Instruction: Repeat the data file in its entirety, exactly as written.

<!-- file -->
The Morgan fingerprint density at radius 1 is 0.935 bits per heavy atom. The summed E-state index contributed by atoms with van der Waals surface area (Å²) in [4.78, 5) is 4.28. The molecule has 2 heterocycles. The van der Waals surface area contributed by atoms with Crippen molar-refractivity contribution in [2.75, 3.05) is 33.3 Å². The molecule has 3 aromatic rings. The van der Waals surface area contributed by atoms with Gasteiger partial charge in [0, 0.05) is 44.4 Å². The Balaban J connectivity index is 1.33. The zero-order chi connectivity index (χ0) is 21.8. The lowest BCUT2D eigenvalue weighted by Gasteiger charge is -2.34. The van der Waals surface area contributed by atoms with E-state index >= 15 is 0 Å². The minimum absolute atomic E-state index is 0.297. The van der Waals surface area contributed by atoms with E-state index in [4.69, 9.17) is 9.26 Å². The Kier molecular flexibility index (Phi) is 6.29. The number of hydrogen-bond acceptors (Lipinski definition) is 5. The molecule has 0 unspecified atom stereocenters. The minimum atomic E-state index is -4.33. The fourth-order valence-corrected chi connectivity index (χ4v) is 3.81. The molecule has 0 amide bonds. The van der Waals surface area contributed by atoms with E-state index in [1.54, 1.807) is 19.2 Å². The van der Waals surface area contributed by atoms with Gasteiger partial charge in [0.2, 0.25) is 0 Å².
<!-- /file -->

The Morgan fingerprint density at radius 1 is 0.935 bits per heavy atom. The summed E-state index contributed by atoms with van der Waals surface area (Å²) in [4.78, 5) is 4.28. The molecule has 2 heterocycles. The van der Waals surface area contributed by atoms with Crippen molar-refractivity contribution in [2.75, 3.05) is 33.3 Å². The molecule has 3 aromatic rings. The van der Waals surface area contributed by atoms with Gasteiger partial charge in [0, 0.05) is 44.4 Å². The Balaban J connectivity index is 1.33. The zero-order chi connectivity index (χ0) is 21.8. The lowest BCUT2D eigenvalue weighted by Gasteiger charge is -2.34. The van der Waals surface area contributed by atoms with E-state index >= 15 is 0 Å². The minimum absolute atomic E-state index is 0.297. The van der Waals surface area contributed by atoms with E-state index in [4.69, 9.17) is 9.26 Å². The Kier molecular flexibility index (Phi) is 6.29. The number of hydrogen-bond acceptors (Lipinski definition) is 5. The molecule has 0 unspecified atom stereocenters. The minimum atomic E-state index is -4.33. The fourth-order valence-corrected chi connectivity index (χ4v) is 3.81. The molecule has 0 amide bonds. The van der Waals surface area contributed by atoms with E-state index in [1.54, 1.807) is 19.2 Å². The van der Waals surface area contributed by atoms with Gasteiger partial charge in [0.2, 0.25) is 0 Å².